Which Joe gave his name to ‘sloppy joes’? We look at five interesting sandwiches and their lexical origins.
Treated as plural: a former class of coelenterate organisms including jellyfish, comb jellies, siphonophores, and (originally) sea anemones. With singular concord (also in form acalepha): an animal of this class (usually in plural, the animals of this class collectively).
Early 19th century; earliest use found in John Fleming (1785–1857), naturalist and Free Church of Scotland minister. Partly from scientific Latin Acalepha, class name, alteration of Acalephae; and partly from scientific Latin Acalephae, class name, feminine plural from ancient Greek ἀκαλήϕη stinging nettle, sea anemone (so called on account of its stinging properties), of unknown origin. Compare French Acalèphes, plural (Cuvier: see above).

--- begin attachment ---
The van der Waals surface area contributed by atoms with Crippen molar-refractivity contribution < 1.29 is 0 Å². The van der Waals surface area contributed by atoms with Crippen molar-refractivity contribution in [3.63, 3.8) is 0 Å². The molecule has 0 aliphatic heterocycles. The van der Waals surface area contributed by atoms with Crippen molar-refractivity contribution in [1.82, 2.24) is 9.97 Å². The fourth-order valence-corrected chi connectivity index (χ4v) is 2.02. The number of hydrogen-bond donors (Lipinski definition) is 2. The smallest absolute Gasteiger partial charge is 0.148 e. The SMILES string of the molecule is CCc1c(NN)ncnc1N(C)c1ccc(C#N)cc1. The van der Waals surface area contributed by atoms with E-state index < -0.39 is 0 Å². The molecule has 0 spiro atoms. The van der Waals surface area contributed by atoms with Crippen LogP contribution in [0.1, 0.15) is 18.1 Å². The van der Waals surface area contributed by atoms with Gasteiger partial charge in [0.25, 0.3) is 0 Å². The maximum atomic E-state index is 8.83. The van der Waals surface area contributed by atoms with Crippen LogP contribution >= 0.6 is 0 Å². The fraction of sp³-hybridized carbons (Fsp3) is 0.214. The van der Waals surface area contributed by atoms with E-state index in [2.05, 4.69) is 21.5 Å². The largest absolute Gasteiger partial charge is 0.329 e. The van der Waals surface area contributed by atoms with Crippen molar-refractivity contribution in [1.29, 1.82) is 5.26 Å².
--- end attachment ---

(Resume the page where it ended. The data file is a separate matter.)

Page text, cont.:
We take a look at several popular, though confusing, punctuation marks.
From Afghanistan to Zimbabwe, discover surprising and intriguing language facts from around the globe.
The definitions of ‘buddy’ and ‘bro’ in the OED have recently been revised. We explore their history and increase in popularity.